Examining survivors' burden and unmet needs in muscle-invasive bladder cancer: "Beyond the Abstract," by Sailaja Pisipati and Nihal E. Mohamed

BERKELEY, CA (UroToday.com) - Bladder cancer (BC) is the seventh most common malignancy in men and seventeenth in women. According to the SEER database, there were an estimated 72 570 new cases of BC diagnosed in 2013 and an estimated 15 210 deaths. A study by Bosetti, et al. revealed a decreasing trend in the mortality of bladder cancer in both sexes between 1992 and 2006 in most European countries. In the EU, BC mortality was stable until 1992 and then gradually declined thereafter.[1] Similar trends were reported in North America by Edwards, et al. in 2010,[2] possibly reflecting increased standard of care. These were attributable to decreased occupational exposure to carcinogens and reduced incidence of tobacco smoking along with increased standard of care.[3, 4] There are currently 563 640 BC survivors in the United States.

Of the 72 570 new cases of bladder cancer, 25 – 30% are diagnosed with muscle-invasive disease. Radical cystectomy and urinary diversion (i.e., continent and incontinent urinary diversion) are generally employed to treat muscle-invasive bladder cancer and high-risk non-muscle invasive bladder cancer refractory to conservative therapy. Each diversion type has its own group of psychological burdens ranging from negative body image to intrusive nighttime awakenings. There have been no consistent advantages for the varying types of urinary diversions with respect to cancer control and survival rate, and thus selection is largely based on patient-specific characteristics including age, gender, medical comorbidities, surgical issues, treatment-related values, and personal preferences as well as surgeon skill.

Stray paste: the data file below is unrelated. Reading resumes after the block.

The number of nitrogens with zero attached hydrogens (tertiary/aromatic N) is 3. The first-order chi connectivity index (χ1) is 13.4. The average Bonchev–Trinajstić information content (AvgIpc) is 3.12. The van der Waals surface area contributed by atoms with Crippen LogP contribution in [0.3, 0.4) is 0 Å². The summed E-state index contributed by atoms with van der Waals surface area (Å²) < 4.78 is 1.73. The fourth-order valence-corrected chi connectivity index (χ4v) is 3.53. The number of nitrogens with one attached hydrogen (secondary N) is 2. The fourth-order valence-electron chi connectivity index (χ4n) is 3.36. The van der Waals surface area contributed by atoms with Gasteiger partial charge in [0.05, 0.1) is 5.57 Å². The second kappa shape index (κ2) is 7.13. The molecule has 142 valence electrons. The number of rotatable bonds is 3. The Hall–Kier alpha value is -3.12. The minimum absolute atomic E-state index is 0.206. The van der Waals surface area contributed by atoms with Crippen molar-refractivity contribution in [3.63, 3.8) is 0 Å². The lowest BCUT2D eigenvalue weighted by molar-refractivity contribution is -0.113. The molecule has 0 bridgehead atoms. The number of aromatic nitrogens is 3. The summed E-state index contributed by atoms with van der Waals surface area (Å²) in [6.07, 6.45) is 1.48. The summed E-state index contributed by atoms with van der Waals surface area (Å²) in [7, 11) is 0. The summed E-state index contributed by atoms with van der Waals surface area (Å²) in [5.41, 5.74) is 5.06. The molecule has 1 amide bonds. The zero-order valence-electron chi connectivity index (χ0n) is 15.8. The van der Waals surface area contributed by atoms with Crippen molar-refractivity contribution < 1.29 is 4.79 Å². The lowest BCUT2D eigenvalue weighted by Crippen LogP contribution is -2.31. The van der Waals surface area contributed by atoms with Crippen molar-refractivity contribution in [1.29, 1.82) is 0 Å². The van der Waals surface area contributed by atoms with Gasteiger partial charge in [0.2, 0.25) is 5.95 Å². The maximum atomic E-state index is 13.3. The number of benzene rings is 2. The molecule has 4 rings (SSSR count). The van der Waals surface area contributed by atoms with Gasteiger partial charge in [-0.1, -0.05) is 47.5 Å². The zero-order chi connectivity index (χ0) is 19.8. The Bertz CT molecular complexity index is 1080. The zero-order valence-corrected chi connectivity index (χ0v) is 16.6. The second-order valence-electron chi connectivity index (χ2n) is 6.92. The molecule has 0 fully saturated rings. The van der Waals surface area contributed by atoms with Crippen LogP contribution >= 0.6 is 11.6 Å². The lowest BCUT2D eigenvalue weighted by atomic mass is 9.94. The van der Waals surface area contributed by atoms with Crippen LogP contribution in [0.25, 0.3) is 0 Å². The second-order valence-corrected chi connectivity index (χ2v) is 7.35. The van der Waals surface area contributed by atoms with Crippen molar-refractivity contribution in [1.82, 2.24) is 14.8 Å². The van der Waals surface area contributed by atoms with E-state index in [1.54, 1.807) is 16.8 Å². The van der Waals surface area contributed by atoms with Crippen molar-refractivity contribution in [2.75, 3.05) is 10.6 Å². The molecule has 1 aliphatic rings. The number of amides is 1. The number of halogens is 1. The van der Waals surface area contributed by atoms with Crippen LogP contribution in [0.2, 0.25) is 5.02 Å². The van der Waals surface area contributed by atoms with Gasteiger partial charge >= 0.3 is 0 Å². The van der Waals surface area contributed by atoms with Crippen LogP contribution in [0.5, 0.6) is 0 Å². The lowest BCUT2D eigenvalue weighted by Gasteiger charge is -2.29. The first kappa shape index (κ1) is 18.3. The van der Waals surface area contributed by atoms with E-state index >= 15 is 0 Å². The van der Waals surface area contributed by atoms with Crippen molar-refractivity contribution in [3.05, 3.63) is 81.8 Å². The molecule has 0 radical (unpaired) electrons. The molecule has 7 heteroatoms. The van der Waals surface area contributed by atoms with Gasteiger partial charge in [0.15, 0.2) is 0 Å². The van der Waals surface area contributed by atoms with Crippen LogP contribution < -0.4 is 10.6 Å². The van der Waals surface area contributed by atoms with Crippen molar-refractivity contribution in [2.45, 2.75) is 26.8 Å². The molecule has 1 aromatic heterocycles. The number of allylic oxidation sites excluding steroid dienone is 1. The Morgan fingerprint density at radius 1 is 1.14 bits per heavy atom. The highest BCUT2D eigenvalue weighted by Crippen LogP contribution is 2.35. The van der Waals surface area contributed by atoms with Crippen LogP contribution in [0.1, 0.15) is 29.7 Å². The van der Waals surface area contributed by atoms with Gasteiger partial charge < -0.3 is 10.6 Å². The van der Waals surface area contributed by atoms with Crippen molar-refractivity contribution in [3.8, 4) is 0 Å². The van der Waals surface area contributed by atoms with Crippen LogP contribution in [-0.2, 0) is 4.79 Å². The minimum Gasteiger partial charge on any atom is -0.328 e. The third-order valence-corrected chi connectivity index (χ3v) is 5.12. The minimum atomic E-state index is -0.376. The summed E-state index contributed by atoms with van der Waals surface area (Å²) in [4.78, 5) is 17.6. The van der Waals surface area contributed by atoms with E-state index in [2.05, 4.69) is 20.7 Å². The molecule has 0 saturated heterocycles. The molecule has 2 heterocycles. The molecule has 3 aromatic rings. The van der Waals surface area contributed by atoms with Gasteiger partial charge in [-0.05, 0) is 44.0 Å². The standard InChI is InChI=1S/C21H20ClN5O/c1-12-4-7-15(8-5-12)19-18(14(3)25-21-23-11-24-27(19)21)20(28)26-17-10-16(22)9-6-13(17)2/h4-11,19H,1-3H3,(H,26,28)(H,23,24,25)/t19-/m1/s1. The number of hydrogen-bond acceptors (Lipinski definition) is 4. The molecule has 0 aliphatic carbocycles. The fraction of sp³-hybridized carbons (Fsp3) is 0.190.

It is a well acknowledged fact that the impact of cancer does not end with treatment, and most treatment strategies fail to address the aftermath that involves a complex domain of physical, psychological, social, spiritual, and financial needs that cancer survivors may have after treatment.[5] The concept of unmet patient needs for cancer patients emerged in the mid-to-late 1980s.[6, 7, 8] The supportive care needs of children with cancers and patients with breast cancer were reported.[9, 10, 11, 12] Following the introduction of this concept, there have been reports on unmet needs of patients with prostate cancer, colorectal cancer, and advanced bone cancer.[13, 14, 15, 16]

Current research on cancer survivorship (i.e., definition of survivorship) focuses on examining cancer survivors’ needs and adjustment following treatment. A systematic review of literature to identify gaps in knowledge relating to physical and practical challenges of cancer survivorship identified four main domains which needed to be addressed. These included ongoing key symptoms (pain, fatigue, peripheral neuropathy, lymphedema, gastrointestinal disturbances, sleep disturbances, bladder dysfunction, and menopausal problems), unmet supportive care needs, employment, and inadequate data in the older cancer survivor population.[17] Unmet needs in survivors of breast cancer and colorectal cancer has been well studied.[18, 19, 20, 21, 22, 23, 24, 25, 26, 27, 28] A study of 1 152 patients by Armes, et al. in 2009 found that 30% of their patients with breast, gynecological and colorectal cancers reported more than five moderate or severe unmet needs.[29]